In VBA, you can use ThisWorkbook property to refer to the workbook where you are writing the code. When you use it, you get access to all the properties and methods of the current workbook. In simple words, you can execute all the tasks into the current workbook without using the name.
Let’s say you want to count the sheets from the current workbook.
The code you need to write would be like the following (Note: Activate the Developer Tab to open the Visual Basic Editor).
Sub vba_thisworkbook() MsgBox ThisWorkbook.Sheets.Count End Sub
When you run this code shows you a message box with the count of the sheets that you have in the current workbook.
As I said, when you use the ThisWorkbook it gives you access to the properties and method for the current workbook. You can see all of these when you enter a (.) dot to see the complete list.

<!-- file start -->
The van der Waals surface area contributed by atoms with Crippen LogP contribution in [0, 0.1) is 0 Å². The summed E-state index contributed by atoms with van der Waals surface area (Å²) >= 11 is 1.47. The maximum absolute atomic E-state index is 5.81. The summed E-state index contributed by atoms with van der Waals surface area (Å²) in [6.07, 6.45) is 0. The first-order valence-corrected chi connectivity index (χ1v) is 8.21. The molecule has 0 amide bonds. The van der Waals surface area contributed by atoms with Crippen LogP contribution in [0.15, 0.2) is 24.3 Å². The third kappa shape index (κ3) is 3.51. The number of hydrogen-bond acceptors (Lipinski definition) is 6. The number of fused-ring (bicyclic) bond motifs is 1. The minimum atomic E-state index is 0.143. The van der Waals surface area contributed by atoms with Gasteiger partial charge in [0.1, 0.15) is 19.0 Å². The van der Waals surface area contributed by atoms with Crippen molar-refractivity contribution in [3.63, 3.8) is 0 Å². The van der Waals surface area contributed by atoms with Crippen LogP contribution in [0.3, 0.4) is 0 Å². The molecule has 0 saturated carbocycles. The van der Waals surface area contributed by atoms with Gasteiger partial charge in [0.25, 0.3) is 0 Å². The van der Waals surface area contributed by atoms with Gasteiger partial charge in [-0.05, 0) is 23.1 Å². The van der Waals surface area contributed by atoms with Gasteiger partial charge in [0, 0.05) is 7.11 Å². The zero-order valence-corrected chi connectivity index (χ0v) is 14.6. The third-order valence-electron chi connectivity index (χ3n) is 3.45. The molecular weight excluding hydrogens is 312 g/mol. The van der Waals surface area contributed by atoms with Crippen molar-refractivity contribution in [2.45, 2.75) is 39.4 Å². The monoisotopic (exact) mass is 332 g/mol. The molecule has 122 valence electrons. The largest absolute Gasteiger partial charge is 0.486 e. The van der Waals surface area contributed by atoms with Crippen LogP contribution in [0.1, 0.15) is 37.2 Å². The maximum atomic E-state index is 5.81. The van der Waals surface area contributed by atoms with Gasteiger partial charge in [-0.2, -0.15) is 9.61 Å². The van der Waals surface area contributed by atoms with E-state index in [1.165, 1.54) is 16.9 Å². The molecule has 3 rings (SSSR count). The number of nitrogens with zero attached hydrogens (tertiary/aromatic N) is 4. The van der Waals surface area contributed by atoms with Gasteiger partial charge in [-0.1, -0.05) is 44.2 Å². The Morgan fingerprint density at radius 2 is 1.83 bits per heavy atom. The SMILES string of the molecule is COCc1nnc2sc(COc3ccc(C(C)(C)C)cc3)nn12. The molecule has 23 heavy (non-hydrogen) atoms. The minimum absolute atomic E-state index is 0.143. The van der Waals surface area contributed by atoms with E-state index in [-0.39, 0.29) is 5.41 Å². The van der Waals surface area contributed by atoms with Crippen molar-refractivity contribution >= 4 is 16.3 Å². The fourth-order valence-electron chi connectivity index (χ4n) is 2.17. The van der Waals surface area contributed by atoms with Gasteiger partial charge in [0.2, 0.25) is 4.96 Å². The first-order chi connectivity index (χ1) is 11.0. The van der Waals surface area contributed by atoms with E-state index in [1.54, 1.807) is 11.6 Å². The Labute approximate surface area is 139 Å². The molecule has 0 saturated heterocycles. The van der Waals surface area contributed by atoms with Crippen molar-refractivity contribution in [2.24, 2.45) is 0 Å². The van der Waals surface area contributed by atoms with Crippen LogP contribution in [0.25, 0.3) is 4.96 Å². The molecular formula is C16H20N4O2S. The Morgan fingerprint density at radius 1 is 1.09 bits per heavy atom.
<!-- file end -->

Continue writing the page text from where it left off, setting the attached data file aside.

Using ThisWorkbook with a Variable
Next, I’ll show you a real-life code example to declare a variable to use the ThisWorkbook property. Let’s say you want to perform multiple activities in the current workbook.
Sub vba_thisworkbook() Dim myWB As Workbook Set myWB = ThisWorkbook With myWB .Activate .Sheets(1).Activate .Range("A1") = Now .Save .Close End With End Sub
In the first part of this code, you have a variable and then assign “ThisWorkbook” property to it. And then in the second part, you have the WITH STATEMENT to perform multiple activities with the current variable.
ActiveWorkBook Vs. ThisWorkbook
Let me explain it with a simple analogy, so, be with me for the next 2 minutes.
You have two workbooks open at the same time (Book1 and Book2). You are writing code in book1 but book2 is active at this point. So when you run that code which refers to the ActiveWorkbook it will perform that activity in the Book2.
But when you use the ThisWorkbook VBA always refers to the workbook where code is being written.
Here’s the thing: It’s always preferable to use the ThisWorkbook because it eliminates the chances of any error.